This is the second part of my HDR revisit. Now, I left off the last post with a fairly realistic image of a building. I had mentioned that if this were for a client shoot, they probably would not want their building glowing like something from outer space. However, if that’s the look you’re going for then this is where HDR gets fun.
I chose the building above because I liked the differing lines, texture and colour. However, the initial exposure was kind of flat, as you can see from the original RAW file. That was okay though because with all the building’s attributes I had already decided that this would make a pretty good “wild-side” HDR image.
I purposely pushed things much further than necessary here to show how wild you can go. All you need is some imagination. You can really pull out some texture in the building along with the glowing fantasy look. Probably a little too many halos around the building, but in this case it serves my purpose of playing around with HDR to demonstrate its wilder side.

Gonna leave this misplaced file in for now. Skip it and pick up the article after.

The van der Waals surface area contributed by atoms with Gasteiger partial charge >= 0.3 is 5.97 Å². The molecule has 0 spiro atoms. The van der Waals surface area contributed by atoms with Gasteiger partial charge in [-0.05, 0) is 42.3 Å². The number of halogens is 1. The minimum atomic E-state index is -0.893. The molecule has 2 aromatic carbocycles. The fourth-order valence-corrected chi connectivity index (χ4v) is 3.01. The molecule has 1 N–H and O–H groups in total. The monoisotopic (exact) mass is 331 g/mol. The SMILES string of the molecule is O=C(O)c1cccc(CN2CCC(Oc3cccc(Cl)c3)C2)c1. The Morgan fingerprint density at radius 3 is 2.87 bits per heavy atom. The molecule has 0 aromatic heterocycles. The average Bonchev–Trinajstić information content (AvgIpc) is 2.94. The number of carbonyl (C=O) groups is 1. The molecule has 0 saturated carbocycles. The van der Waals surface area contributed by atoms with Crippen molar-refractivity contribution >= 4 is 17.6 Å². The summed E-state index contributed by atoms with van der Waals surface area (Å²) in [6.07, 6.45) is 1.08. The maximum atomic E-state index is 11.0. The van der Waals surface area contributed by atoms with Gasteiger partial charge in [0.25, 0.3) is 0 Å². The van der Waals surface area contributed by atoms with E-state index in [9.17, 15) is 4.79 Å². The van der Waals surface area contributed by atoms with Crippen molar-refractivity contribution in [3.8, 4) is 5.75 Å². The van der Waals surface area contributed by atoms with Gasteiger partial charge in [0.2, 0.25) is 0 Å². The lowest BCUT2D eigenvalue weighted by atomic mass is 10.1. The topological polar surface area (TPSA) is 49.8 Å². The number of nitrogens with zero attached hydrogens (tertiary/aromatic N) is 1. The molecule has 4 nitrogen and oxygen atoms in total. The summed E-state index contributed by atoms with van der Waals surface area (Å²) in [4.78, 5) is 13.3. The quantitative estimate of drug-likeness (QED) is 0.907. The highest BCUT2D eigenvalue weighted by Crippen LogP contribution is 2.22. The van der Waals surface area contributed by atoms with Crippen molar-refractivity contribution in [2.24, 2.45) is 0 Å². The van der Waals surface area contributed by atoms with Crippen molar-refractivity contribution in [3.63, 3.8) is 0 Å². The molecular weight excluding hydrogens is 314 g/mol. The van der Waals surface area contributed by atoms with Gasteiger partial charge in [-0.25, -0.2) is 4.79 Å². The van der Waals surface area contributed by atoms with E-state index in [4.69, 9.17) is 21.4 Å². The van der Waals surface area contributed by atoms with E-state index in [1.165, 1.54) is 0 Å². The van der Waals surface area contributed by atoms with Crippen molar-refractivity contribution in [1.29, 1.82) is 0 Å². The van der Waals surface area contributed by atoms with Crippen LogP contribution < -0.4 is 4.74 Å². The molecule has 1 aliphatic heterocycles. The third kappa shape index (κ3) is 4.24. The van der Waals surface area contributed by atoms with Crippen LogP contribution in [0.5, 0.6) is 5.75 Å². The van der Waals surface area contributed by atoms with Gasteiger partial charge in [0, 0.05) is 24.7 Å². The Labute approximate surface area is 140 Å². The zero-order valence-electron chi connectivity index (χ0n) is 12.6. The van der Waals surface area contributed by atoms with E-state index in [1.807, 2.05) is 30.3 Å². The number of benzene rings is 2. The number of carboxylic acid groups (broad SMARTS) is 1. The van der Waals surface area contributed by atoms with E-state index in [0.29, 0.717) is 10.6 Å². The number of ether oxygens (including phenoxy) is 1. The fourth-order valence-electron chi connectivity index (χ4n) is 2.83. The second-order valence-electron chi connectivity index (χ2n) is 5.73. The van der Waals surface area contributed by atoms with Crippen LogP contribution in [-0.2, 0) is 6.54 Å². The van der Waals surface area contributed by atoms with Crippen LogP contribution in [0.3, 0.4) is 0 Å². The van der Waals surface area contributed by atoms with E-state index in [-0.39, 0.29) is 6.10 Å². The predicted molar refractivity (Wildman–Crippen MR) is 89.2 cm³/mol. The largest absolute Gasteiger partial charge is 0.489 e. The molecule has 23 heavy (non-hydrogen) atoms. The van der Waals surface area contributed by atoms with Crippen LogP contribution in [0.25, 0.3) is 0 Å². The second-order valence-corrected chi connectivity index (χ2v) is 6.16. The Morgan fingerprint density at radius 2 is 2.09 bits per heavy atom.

In the image above I sort of had a few things working against me. The sun was coming up behind the building creating a flat, washed out sky. If I took the exposure down a little bit I would get a better sky, but then the building and foreground would have been underexposed.
Once again, playing around HDR can introduce that fantasy look and completely change the mood of the image. Again, it’s fun to play and see what you can do. I really like the composition, but the blown out highlights and lack of texture in the building needed some work. In this case I think HDR was good choice… well at least it was the fun choice.
HDR can be fun to play with and you can produce some really natural looking images along with some really wild ones. I can see how it can become addicting for some (i.e., wanting to “HDR” every image); however, I still stand behind my rule of restraint. Look for the opportunity to use it and choose the best way to implement.